The Assistant” by Ian Whates (in The Solaris Book of New Science Fiction 3, ed. George Mann)

Once again, I’m reminded of how out of the loop I am: I’ve only read two of these.

Animated A Boy and His Dog Remake on the Horizon

Friday, January 29th, 2010 | Posted by Bill Ward

a-boy-and-his-dog-don-johnson-and-tiger1I just saw some news via SFSignal and SciFi Squad about plans to create and animated version of Harlan Ellison’s A Boy and His Dog, with a tentative 2012 ETA. As a fan of the Hugo-winning 1975 film with Don Johnson (yes really, Don Johnson) and the original Nebula-winning Ellison novella, I think this could be a terrific project. For those of you unfamiliar with the story, it’s a post-apocalyptic tale featuring a misogynist young man and his super-intelligent telepathic dog, with a skewed, satirical edge that one expects from the best Ellison.

It isn’t really clear if the film, to be helmed by David Lee Miller, is taking the original 1975 script as its starting point, or planning a fresh adaptation of the Ellison novella. Either way my rule of thumb has always been that the more post-apocalyptic films, and the more movies based on works of the giants of the field, the better off we as a society are. Plus it just looks cool.

Goth Chick News – Our Common Fright

Thursday, January 28th, 2010 | Posted by Sue Granquist

secret-annex1I have had the distinct good fortune of traveling to twenty-three countries and have, as I mentioned in prior posts, engaged in various ghost-hunting activities in more than a few of them.

But honestly, these expeditions are largely tourist-driven and aimed mainly at US and British travelers, which makes total sense. We started as a British colony so it follows that what scares the crap out of them would have translated across the pond to us.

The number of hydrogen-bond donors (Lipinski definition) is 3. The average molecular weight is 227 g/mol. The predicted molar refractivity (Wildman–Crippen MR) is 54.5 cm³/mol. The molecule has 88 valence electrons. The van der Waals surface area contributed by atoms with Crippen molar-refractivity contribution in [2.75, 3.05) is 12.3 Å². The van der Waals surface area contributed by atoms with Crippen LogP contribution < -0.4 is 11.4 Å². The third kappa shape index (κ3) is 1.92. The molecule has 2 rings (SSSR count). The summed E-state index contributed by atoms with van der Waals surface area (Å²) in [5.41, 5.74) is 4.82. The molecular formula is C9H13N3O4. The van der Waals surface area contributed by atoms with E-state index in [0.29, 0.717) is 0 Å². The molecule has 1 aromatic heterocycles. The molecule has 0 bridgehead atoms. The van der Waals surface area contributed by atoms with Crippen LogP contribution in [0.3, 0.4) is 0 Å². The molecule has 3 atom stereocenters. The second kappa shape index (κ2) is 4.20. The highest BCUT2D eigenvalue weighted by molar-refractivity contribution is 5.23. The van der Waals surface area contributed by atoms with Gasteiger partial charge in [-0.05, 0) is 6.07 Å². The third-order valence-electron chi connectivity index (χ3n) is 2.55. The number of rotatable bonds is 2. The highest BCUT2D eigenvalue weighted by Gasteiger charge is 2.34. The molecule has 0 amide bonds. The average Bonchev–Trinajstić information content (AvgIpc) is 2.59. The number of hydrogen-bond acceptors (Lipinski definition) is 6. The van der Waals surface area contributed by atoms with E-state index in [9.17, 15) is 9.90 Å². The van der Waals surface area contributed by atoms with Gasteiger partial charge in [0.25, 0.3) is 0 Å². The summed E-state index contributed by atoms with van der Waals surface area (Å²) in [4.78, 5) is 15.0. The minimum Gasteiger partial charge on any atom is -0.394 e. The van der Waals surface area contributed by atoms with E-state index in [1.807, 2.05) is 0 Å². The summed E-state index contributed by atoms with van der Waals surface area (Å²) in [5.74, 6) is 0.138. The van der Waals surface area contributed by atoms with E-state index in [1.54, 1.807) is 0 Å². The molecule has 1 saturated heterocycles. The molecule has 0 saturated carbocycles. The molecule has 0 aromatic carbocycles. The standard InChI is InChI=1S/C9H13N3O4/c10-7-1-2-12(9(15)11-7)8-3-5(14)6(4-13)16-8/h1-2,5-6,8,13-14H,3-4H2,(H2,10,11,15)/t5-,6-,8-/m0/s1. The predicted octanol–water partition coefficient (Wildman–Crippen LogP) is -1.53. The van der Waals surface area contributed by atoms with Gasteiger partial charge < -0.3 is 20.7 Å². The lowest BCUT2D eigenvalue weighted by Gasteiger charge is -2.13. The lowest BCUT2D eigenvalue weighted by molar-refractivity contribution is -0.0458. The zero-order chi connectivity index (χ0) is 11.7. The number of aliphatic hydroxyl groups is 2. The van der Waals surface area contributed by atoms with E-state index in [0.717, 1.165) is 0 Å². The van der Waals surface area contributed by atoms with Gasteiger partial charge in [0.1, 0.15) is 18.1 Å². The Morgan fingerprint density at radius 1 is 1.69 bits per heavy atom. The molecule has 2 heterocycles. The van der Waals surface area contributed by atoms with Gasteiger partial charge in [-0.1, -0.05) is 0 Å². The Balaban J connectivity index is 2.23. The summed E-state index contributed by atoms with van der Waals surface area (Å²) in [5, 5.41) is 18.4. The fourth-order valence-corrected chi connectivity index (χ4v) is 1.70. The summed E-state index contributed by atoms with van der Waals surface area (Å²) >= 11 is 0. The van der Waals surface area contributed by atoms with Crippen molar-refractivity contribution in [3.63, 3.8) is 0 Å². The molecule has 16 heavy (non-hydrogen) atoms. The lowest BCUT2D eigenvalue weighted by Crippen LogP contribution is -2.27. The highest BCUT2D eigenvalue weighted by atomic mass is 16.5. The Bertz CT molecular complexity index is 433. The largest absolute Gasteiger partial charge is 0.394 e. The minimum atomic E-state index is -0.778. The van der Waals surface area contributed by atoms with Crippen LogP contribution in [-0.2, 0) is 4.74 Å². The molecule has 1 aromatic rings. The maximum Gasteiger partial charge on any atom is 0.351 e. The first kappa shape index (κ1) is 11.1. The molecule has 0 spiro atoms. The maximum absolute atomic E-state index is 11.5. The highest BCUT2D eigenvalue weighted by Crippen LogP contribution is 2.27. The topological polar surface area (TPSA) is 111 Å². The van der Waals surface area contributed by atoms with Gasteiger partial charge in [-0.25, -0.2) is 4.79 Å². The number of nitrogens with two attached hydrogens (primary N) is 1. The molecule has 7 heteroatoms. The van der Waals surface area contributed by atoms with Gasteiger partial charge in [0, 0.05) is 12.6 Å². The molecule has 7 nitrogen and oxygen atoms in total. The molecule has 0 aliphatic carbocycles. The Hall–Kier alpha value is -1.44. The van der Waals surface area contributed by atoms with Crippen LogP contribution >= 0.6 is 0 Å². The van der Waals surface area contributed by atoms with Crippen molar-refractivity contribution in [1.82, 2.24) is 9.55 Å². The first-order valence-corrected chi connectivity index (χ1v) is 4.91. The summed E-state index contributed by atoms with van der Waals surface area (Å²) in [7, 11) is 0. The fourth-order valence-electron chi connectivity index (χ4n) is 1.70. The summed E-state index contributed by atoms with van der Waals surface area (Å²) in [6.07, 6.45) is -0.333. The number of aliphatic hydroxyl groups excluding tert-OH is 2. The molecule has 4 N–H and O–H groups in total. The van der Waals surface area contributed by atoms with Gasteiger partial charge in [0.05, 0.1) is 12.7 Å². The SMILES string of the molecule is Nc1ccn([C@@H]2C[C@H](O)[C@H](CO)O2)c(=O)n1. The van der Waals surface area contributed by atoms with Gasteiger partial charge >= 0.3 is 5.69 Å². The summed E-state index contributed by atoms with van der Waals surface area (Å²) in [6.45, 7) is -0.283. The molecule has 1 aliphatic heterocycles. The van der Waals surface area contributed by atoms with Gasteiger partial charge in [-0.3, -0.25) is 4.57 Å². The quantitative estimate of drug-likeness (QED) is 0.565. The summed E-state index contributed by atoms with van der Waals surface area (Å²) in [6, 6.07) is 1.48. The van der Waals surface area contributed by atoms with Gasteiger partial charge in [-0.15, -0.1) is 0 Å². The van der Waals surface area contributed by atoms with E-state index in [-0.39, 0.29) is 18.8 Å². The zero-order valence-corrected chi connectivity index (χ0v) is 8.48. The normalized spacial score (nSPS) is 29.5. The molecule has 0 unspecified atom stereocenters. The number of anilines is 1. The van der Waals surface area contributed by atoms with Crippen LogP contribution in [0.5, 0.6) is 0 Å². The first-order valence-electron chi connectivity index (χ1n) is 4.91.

But what about elsewhere in the world?

That got me to thinking about what scares people from other cultures and what, if anything, do those spooks have in common with ours? So I reached out to the many friends I have made along the way to ask them what haunts they grew up with.

Read More »

SKULLS – Chapter 4

Tuesday, January 26th, 2010 | Posted by John R. Fultz


To read earlier chapters:

– Type SKULLS into the search field at the left and the earlier chapters will pop up. Enjoy…

For best viewing:

– Scroll to the right to see the entire comic page

– Hit your F11 key to maximize your viewing area

– Scroll down to read from page to page

Read More »

Post-Birthday Leftover Cake: Robert E. Howard’s “Wolfshead”

Tuesday, January 26th, 2010 | Posted by Ryan Harvey

weird-tales-april-1926Last week, when I answered the call to a group celebration of Robert E. Howard’s birthday, I originally chose to write about his breakthrough short story, “Wolfshead.” Somehow, I got sidetracked and ended up typing out a personal reflection on the first Howard story that I ever read, “The Fire of Asshurbanipal.” But I still have my notes about re-reading “Wolfshead” (now easily available in The Horror Stories of Robert E. Howard from Del Rey) and it seems a shame to waste them. So here are some thoughts on this early and often reprinted work and how it helped set off the Great One’s career.